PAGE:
TSX sinks as investors shrug off global stimulus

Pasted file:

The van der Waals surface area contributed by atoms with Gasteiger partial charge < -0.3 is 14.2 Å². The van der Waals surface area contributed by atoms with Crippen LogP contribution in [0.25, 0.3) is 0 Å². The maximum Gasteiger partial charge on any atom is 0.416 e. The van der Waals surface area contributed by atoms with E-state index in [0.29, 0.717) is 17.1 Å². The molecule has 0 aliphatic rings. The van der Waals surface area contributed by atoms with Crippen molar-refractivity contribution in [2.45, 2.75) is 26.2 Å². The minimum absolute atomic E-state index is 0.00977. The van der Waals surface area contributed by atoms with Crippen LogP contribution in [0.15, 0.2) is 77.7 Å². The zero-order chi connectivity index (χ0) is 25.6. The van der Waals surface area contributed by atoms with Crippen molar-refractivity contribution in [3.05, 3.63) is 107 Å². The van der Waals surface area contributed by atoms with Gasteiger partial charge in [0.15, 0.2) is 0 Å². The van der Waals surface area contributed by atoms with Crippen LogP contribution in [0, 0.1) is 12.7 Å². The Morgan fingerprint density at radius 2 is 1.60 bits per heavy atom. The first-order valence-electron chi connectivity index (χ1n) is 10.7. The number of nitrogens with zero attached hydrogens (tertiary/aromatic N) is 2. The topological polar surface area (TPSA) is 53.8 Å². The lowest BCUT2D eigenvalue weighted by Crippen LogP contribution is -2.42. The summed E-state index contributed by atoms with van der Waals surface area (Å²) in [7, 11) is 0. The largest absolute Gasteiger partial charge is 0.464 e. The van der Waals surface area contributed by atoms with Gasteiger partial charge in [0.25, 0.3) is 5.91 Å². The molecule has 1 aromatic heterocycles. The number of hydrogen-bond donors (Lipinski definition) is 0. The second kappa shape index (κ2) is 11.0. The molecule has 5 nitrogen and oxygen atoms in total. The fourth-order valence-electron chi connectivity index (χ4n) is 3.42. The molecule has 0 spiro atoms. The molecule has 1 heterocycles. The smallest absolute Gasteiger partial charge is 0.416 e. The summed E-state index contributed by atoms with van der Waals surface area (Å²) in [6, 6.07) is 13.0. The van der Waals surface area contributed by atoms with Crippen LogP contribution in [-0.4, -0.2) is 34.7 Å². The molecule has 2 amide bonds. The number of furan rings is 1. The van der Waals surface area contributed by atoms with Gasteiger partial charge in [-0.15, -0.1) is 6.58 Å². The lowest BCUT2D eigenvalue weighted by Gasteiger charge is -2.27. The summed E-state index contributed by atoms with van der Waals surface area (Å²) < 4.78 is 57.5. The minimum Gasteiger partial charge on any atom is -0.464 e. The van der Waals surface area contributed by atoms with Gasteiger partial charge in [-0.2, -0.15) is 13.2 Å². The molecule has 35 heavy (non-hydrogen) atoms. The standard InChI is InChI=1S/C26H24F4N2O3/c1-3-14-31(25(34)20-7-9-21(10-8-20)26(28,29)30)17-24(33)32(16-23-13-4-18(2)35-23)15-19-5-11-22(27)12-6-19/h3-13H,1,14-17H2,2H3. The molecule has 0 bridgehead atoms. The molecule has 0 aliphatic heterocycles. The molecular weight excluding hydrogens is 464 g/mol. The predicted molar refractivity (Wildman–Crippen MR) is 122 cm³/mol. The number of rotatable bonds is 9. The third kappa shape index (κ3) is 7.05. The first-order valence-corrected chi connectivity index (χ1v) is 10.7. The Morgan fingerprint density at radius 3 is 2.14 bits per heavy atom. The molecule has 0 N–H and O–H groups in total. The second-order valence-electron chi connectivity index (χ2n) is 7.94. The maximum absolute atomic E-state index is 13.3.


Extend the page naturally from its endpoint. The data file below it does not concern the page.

The Toronto stock market declined Thursday as fresh worries about the American and European economies took much of the shine off moves by central banks to give the global recovery some much needed assistance.The European Central Bank and the People’s Bank of China both cut interest rates while the Bank of England embarked on another round of quantitative easing. This involves pumping money into the economy which, hopefully, will be lent to businesses and consumers.But early enthusiasm faded as ECB president Mario Draghi warned that further risks to euro-area growth have materialized and indications for the second quarter point to weakened growth and heightened uncertainty. And U.S. non-manufacturing data increased worries that the American economy is stalling.The S&P/TSX composite index snapped a six session rally, losing 64.48 points to 11,849.39 while the TSX Venture Exchange was down 18.69 points to 1,223.21.The Canadian dollar was off early highs, down 0.03 of a cent to 98.67 cents US.U.S. markets were also weak as positive employment data competed with a worse than expected performance of the service sector and weak retail showings.The Dow Jones industrial average fell 69.18 points to 12,874.64 as the Institute for Supply Management’s service sector index moved closer to contraction, coming at 52.1, down from 53.7 in May. That’s the lowest reading since January 2010. U.S. service companies employ roughly 90 per cent of the economy.And as U.S. merchants reported their June sales early Thursday, many of them disappointed. Costco Wholesale Corp. reported a gain below Wall Street expectations. Target Corp. also missed estimates, posting a modest increase. Teen retailer Wet Seal Inc. reported a bigger-than-anticipated decline.The Nasdaq composite index dropped 11.77 points to 2,964.31 while the S&P 500 index was down 8.39 points to 1,365.63.Payroll firm ADP reported that the U.S. private sector created 176,000 jobs during June. This news was particularly welcome, coming a day before the release of the U.S. non-farm payrolls report. Expectations are modest with economists forecasting the economy only cranked out about 90,000 jobs during June.Other data showed planned layoffs in the U.S. fell 39 per cent to a 13-month low in June. Outplacement firm Challenger Gray & Christmas said the June total is 9.4 per cent lower than the number of cuts a year ago and is the lowest monthly total since May 2011.And the U.S. Labour Department reported an improvement in claims for jobless insurance. They fell 14,000 last week to 374,000.Markets had already largely priced in the European moves, helping to spark a sharp run-up in equities over the past few sessions. The TSX, meanwhile, had gained more than five per cent in the last six trading days.The Chinese bank is cutting its benchmark lending rate by 0.31 of a point to six per cent. It is the second time within a month the bank has cut interest rates in an attempt to stimulate China’s rapidly slowing economy.The Bank of England announced it was injecting another 50 billion pounds into the ailing British economy, which has been officially in recession. The move by the Bank of England’s Monetary Policy Committee involves the bank purchasing government bonds from banks. It was widely-anticipated and raises the amount it is pumping into the British economy since March 2009 to 375 billion pounds. It is the first stimulus since February.The European Central Bank weighed in with a quarter point cut in its key rate to an all time low of 0.75 per cent.The ECB also cut its overnight deposit rate to zero. That is meant to encourage banks to invest their money in the economy rather than stash it with the ECB.Oil prices also lost ground following the Draghi’s comments with the August crude contract on the New York Mercantile Exchange down 98 cents to US$86.68 a barrel. Oil is still up almost US$10 from last Thursday, partly over increased tensions with Iran. But traders have also been hopeful that central bank action to boost economic growth, along with signs late last week that eurozone leaders are making progress in dealing with the region’s debt crisis, will boost demand.Leaders of the 17 euro countries agreed to allow Europe’s bailout fund to capitalize banks directly and to buy the bonds of imperilled countries.The energy sector fell 1.3 per cent while Suncor Energy (TSX:SU) gave back 74 cents to $30.39 and Canadian Natural Resources (TSX:CNQ) declined 33 cents to $28.The base metals sector lost about one per cent as September copper lost seven cents to US$3.47 a pound, but prices are still up about 4.5 per cent from last Thursday. First Quantum Minerals (TSX:FM) gave back 37 cents to $19.08 and Ivanhoe Mines (TSX:IVN) slipped 15 cents to $9.94.Gold bullion prices relaxed $17.10 to US$1,604.70 an ounce, pushing the gold sector down about 0.75 per cent. Goldcorp Inc. (TSX:G) faded 89 cents to $39.45 while Kinross Gold Corp. (TSX:K) dropped 33 cents to $8.81.The consumer staples group was the biggest advancer with Maple Leaf Foods (TSX:MFI) ahead 22 cents to $11.74.European bourses also weakened with London’s FTSE 100 index down 0.33 per cent, Frankfurt’s DAX declined 1.25 per cent while the Paris CAC 40 shed 1.64 per cent.

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